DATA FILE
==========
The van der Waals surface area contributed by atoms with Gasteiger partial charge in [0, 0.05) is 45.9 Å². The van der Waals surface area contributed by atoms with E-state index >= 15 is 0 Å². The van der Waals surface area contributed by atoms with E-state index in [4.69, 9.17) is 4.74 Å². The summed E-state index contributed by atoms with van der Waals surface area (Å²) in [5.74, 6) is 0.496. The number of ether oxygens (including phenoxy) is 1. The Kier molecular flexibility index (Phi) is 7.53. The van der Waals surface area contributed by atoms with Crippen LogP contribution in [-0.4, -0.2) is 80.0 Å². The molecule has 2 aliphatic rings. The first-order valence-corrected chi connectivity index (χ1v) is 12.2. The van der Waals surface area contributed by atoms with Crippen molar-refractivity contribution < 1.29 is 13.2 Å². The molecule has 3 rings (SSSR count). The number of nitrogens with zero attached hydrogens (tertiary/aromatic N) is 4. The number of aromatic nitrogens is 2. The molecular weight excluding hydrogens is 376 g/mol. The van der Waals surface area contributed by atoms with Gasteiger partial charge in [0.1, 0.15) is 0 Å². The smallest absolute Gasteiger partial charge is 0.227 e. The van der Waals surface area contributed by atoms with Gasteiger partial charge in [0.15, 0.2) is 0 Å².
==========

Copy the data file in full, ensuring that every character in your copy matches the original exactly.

The van der Waals surface area contributed by atoms with Gasteiger partial charge in [0, 0.05) is 45.9 Å². The van der Waals surface area contributed by atoms with E-state index >= 15 is 0 Å². The van der Waals surface area contributed by atoms with E-state index in [4.69, 9.17) is 4.74 Å². The summed E-state index contributed by atoms with van der Waals surface area (Å²) in [5.74, 6) is 0.496. The number of ether oxygens (including phenoxy) is 1. The Kier molecular flexibility index (Phi) is 7.53. The van der Waals surface area contributed by atoms with Crippen LogP contribution in [-0.4, -0.2) is 80.0 Å². The molecule has 2 aliphatic rings. The first-order valence-corrected chi connectivity index (χ1v) is 12.2. The van der Waals surface area contributed by atoms with Crippen molar-refractivity contribution < 1.29 is 13.2 Å². The molecule has 3 rings (SSSR count). The number of nitrogens with zero attached hydrogens (tertiary/aromatic N) is 4. The number of aromatic nitrogens is 2. The molecular weight excluding hydrogens is 376 g/mol. The van der Waals surface area contributed by atoms with Gasteiger partial charge in [0.1, 0.15) is 0 Å². The smallest absolute Gasteiger partial charge is 0.227 e. The van der Waals surface area contributed by atoms with Gasteiger partial charge in [0.15, 0.2) is 0 Å².